However, the evidence shows us:
* CTG has been shown to be less accurate than internal foetal scalp monitoring.
* CTG has been shown to increase your chances of interventions, including Caesarean Section and assisted delivery
* there is no difference between intermittent monitoring and continuous monitoring for “perinatal mortality, cerebral palsy, Apgar scores, cord blood gasses, admission to the neonatal intensive care unit, or low-oxygen brain damage” Cochrane Review 2006
* there was less instance of newborn seizures when continuous monitoring was used
* intermittent monitoring has more benefits with no additional risks in low and high risk women
What women tell us:
* Electronic monitoring makes it difficult to move in labour.
* CTG very uncomfortable
* CTG makes contractions more difficult
* CTG makes women feel tied to the bed
June 2012, the HSE launched a guideline “Intrapartum Fetal Heart Rate Monitoring (issued June 2012)” – recommending no admissions trace and intermittent monitoring in labour for low risk mothers.
Read more on the evidence for intermittent vs continuous monitoring for low and high risk women here:
Evidence Based Birth http://evidencebasedbirth.com/evidence-based-fetal-monitoring/
For more information or to access AIMS Ireland support services please contact us at firstname.lastname@example.org or email@example.com
Period late? Feeling tired? Sore breasts? Over emotional? These are all signs of pregnancy. Most mothers choose to further confirm such physical symptoms with a pregnancy test. Once you have a positive pregnancy test then a world of choice presents itself! Where will I have my baby? Who will look after me? How will I find out how to give birth? Should I breastfeed? For the first time mother the choices seem overwhelming and endless, and what makes it all the more confusing is that everyone seems to have a different opinion on what you should do! Continue reading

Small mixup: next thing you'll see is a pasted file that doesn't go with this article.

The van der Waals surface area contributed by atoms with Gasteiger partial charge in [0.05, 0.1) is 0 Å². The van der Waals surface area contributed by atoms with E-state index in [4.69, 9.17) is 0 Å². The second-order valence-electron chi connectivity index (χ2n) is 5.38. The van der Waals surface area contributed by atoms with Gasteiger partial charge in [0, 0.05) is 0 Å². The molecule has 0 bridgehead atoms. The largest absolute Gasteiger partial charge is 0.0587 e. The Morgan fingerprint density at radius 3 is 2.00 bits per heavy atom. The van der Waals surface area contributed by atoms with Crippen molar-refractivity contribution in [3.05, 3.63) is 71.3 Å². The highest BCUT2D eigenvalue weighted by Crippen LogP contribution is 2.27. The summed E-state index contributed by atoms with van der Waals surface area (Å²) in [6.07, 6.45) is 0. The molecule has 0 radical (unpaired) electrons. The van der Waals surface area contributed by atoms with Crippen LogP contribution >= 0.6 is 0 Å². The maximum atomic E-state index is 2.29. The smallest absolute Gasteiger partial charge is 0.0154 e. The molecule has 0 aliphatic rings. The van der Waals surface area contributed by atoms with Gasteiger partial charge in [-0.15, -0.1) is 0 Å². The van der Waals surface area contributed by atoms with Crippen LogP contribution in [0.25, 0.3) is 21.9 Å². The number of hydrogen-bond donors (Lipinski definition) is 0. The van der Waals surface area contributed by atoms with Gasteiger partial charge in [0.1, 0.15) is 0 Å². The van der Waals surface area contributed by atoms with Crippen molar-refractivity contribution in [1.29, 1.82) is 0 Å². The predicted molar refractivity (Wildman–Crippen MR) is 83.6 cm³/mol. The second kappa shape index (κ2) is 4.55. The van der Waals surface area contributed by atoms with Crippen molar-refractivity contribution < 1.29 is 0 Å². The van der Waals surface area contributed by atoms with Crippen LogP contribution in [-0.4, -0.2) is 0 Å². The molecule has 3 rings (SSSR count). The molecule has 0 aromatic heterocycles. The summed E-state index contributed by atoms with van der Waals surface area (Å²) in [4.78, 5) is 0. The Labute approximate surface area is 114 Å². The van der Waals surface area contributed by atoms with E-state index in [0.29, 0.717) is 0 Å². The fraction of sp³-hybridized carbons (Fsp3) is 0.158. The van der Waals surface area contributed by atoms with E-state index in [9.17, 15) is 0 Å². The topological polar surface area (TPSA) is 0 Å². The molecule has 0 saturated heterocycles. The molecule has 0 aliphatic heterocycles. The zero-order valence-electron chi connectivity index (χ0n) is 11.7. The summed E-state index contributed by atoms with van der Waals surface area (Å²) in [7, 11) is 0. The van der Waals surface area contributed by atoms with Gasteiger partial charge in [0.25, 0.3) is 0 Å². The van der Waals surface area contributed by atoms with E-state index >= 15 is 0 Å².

Did you know: a healthy full-term pregnancy is measured between 37 – 42 weeks?
Most pregnancies go to full term, which means that a woman will go into spontaneous labour some time between the 37 and 42 week mark. Our campaign is called 42 weeks to reflect that the vast majority of babies will arrive when they are ready – not on an estimated due date (EDD) but some time during this 5 week window – up to and including 42 weeks gestation. Continue reading